Tecnica Plasma S
$150, 1 lb. 14 oz. (US men’s 9)
Sizes: men’s 7-14.5, women’s 5.5-10.5
The notion of a hiking shoe that can be heat-molded to your feet like the liners of ski boots seemed too good to pass up. So I took the Tecnica Plasma S shoes on what struck me as two perfect tests: dayhiking 12,662-foot Borah Peak, highest in Idaho, which entails an almost relentlessly steep, 5,200 vertical feet of ascent and descent in seven miles round-trip, mostly on trail, but also includes a few hundred feet of third-class scrambling; plus backpacking the Teton Crest Trail. The Plasma S delivered on the promise of a customized fit—but it’s important to understand the limits of this technology. Read on.
I also wore these shoes on several dayhikes of up to nine miles along the Middle Fork of the Salmon River during a six-day rafting and kayaking trip in mid-July, where I had more moderate hiking and hotter temps than on Borah.
The non-waterproof Plasma S (there’s also a Gore-Tex version, see below) uses the same technology as the brand’s Forge GTX boots. The shoe’s removable footbed—which by design is noticeably more supportive than the flimsy footbeds that come with many low-cut hiking shoes—and part of its upper can be custom heat-molded to your feet using a special machine, similar to heat-molding a ski boot liner, although the two processes differ significantly.
I got the shoes heat-molded at a local retailer that carries the Plasma S, a free service provided to anyone buying the shoes and which takes 20 to 30 minutes. The two-step molding process basically shapes the heel, insole, and to some extent the arch area to those parts of your foot. It affects only the area of the shoe demarcated by the orange spotted pattern on the upper, so it isn’t identical to heat-molding a ski boot liner, which wraps completely around and conforms to your entire foot.
I’m told by employees who do the custom molding that it gives satisfactory results for most purchasers of the shoes—but it will not correct a fit that was poor prior to the molding. In my case, these medium-volume shoes fit pretty well before the custom molding, but afterward, the fit was as good as I’ve ever found in low-cut hiking shoes—a performance aspect particularly noticeable on the steep descent of more than 5,000 vertical feet in 3.5 miles off Borah, when my feet might have taken a beating in shoes with a less-than-perfect fit. In the Plasma S, my feet never slipped or developed any hot or sore spots; and after I removed the shoes at my car, my feet genuinely felt like I’d done a much shorter hike.
The shoe’s locking laces and overlap tongue design helped secure the fit and allowed virtually no small stones or dirt inside the shoes.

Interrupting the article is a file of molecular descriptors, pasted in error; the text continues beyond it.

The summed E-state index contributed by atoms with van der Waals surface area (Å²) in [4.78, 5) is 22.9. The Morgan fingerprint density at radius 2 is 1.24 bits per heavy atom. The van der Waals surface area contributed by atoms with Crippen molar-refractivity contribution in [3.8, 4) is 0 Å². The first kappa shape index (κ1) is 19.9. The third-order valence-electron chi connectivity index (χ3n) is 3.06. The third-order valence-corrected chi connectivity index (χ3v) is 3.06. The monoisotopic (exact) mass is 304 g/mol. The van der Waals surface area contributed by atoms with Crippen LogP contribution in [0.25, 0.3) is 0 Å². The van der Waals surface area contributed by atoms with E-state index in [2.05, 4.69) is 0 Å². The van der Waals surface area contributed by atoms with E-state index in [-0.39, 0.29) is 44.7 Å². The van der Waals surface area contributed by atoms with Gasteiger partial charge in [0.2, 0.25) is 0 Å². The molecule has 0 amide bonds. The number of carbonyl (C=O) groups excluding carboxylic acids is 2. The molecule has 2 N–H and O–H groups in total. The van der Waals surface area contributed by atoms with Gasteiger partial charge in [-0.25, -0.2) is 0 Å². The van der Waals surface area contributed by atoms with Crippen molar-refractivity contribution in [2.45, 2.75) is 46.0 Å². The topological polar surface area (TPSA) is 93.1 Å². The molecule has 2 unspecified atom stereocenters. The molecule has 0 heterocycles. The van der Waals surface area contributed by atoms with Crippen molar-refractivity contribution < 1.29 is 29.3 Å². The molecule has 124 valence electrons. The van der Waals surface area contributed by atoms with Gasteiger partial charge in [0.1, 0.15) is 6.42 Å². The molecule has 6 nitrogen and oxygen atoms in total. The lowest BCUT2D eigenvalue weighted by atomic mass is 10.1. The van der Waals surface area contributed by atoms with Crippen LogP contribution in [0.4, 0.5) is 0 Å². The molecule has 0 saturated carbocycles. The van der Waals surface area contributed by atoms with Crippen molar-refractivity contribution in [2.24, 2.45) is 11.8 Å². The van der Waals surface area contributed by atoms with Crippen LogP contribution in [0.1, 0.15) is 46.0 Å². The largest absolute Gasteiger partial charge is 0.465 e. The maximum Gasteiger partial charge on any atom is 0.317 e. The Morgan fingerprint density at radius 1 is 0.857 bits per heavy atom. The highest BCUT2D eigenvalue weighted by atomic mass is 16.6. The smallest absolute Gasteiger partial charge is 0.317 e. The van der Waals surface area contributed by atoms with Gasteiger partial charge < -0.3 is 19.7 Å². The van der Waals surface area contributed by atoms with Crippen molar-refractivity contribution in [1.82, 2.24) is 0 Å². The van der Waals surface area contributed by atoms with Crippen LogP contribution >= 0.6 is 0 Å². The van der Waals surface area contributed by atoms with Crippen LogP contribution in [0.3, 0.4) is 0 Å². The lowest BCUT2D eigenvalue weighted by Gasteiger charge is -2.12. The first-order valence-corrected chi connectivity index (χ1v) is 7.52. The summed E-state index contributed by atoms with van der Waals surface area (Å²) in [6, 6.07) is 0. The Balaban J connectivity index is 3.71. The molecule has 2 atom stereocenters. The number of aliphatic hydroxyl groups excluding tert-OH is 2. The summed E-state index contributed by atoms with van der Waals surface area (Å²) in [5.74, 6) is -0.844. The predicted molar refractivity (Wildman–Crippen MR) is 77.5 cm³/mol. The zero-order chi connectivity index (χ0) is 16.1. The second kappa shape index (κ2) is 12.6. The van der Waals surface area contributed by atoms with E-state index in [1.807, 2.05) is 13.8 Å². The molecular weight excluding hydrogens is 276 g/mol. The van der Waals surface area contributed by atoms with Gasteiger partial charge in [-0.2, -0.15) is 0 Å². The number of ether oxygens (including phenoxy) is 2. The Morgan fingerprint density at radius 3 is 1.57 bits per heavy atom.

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A dual-density EVA midsole with a small TPU shank at the arch provide good stability and protection underfoot, even when carrying up to about 35 pounds on the Teton Crest Trail. Weighing a couple of ounces shy of two pounds for a pair (US men’s 9), the Plasma S deliver solid support and torsional rigidity for a shoe that light; there are competitors that are lighter still, and some are as well armored against trail abuse as the Plasma S, but their fit varies and isn’t customizable as with these shoes. Although primarily for dayhiking, these shoes have adequate support for lightweight or ultralight backpacking.
The uppers are made of a synthetic polyamide fabric with TPU laminated reinforcements to guard them against bashing against rocks and other abuse. Combined with a mesh lining, the shoes proved reasonably breathable—my feet got a little sweaty on hot and dry July hikes along the Middle Fork of the Salmon, but remained comfortably dry even under the hot afternoon sun while descending the lower stretch of the Borah Peak Trail. (A side note: Offering shoes that are non-waterproof, and designed for good breathability, in black doesn’t make a whole lot of sense; but color is driven by consumer demand, of course.)
The Vibram Plasma Megagrip outsole design is aggressive for a shoe in this category, with relatively deep and widely space lugs (compared to other low-cut hiking shoes, not with backpacking boots) that bit securely into Borah’s steep, sandy trail and loose, small scree. A patch of smoother outsole under the toes gave me confident purchase when smearing and scrambling the exposed, third-class sections of Borah’s infamous Chickenout Ridge. But oddly, the lugs at the forward edge of the outsole’s in-cut heel—which provide the braking power going downhill—are so pronounced that a few times I caught them on a rock or even on my lower pant leg and nearly tripped.
There’s also a waterproof-breathable version which can be heat-molded, the Plasma S GTX ($180).
The unique heat-molding available with the Tecnica Plasma S noticeably improves the fit of this low-cut shoe, which also provides good support and grip for dayhiking and lightweight or ultralight backpacking.
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NOTE: I tested gear for Backpacker Magazine for 20 years. At The Big Outside, I review only what I consider the best outdoor gear and apparel. See my Gear Reviews page at The Big Outside for categorized menus of all of my reviews and my expert buying tips.